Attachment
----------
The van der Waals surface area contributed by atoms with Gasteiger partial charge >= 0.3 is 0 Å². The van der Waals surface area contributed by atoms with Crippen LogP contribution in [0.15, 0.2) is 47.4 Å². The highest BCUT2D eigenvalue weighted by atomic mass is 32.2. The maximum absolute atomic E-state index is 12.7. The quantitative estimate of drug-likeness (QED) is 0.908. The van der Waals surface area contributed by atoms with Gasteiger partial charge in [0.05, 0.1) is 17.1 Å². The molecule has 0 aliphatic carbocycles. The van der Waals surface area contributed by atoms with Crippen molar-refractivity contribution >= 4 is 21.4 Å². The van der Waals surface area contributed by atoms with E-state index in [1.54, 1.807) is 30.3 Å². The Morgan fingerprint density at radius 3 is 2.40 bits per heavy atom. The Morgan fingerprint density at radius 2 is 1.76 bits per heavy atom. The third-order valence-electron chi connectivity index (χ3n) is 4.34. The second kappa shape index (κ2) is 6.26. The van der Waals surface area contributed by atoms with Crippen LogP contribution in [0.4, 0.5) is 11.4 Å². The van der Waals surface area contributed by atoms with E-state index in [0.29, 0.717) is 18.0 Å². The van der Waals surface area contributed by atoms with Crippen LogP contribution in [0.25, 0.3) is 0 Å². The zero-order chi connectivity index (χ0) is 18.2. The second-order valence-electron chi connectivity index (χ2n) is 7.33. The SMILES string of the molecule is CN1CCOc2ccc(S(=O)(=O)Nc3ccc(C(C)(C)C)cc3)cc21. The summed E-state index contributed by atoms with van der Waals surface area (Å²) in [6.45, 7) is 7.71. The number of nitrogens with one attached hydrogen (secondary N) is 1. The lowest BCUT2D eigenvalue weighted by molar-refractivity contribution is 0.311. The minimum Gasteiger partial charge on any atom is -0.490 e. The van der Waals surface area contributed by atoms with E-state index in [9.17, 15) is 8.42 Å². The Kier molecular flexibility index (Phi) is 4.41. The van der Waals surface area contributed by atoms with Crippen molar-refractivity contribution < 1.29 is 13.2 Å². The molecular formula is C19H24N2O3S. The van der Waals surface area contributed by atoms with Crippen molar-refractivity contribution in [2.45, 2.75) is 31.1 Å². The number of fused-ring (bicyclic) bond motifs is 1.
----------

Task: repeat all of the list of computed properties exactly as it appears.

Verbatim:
The van der Waals surface area contributed by atoms with Gasteiger partial charge >= 0.3 is 0 Å². The van der Waals surface area contributed by atoms with Crippen LogP contribution in [0.15, 0.2) is 47.4 Å². The highest BCUT2D eigenvalue weighted by atomic mass is 32.2. The maximum absolute atomic E-state index is 12.7. The quantitative estimate of drug-likeness (QED) is 0.908. The van der Waals surface area contributed by atoms with Gasteiger partial charge in [0.05, 0.1) is 17.1 Å². The molecule has 0 aliphatic carbocycles. The van der Waals surface area contributed by atoms with Crippen molar-refractivity contribution >= 4 is 21.4 Å². The van der Waals surface area contributed by atoms with E-state index in [1.54, 1.807) is 30.3 Å². The Morgan fingerprint density at radius 3 is 2.40 bits per heavy atom. The Morgan fingerprint density at radius 2 is 1.76 bits per heavy atom. The third-order valence-electron chi connectivity index (χ3n) is 4.34. The second kappa shape index (κ2) is 6.26. The van der Waals surface area contributed by atoms with Crippen LogP contribution in [0.4, 0.5) is 11.4 Å². The van der Waals surface area contributed by atoms with E-state index in [0.29, 0.717) is 18.0 Å². The van der Waals surface area contributed by atoms with Crippen LogP contribution in [0.25, 0.3) is 0 Å². The zero-order chi connectivity index (χ0) is 18.2. The second-order valence-electron chi connectivity index (χ2n) is 7.33. The SMILES string of the molecule is CN1CCOc2ccc(S(=O)(=O)Nc3ccc(C(C)(C)C)cc3)cc21. The summed E-state index contributed by atoms with van der Waals surface area (Å²) in [6.45, 7) is 7.71. The number of nitrogens with one attached hydrogen (secondary N) is 1. The lowest BCUT2D eigenvalue weighted by molar-refractivity contribution is 0.311. The minimum Gasteiger partial charge on any atom is -0.490 e. The van der Waals surface area contributed by atoms with E-state index in [9.17, 15) is 8.42 Å². The Kier molecular flexibility index (Phi) is 4.41. The van der Waals surface area contributed by atoms with Crippen molar-refractivity contribution < 1.29 is 13.2 Å². The molecular formula is C19H24N2O3S. The van der Waals surface area contributed by atoms with Crippen molar-refractivity contribution in [2.45, 2.75) is 31.1 Å². The number of fused-ring (bicyclic) bond motifs is 1.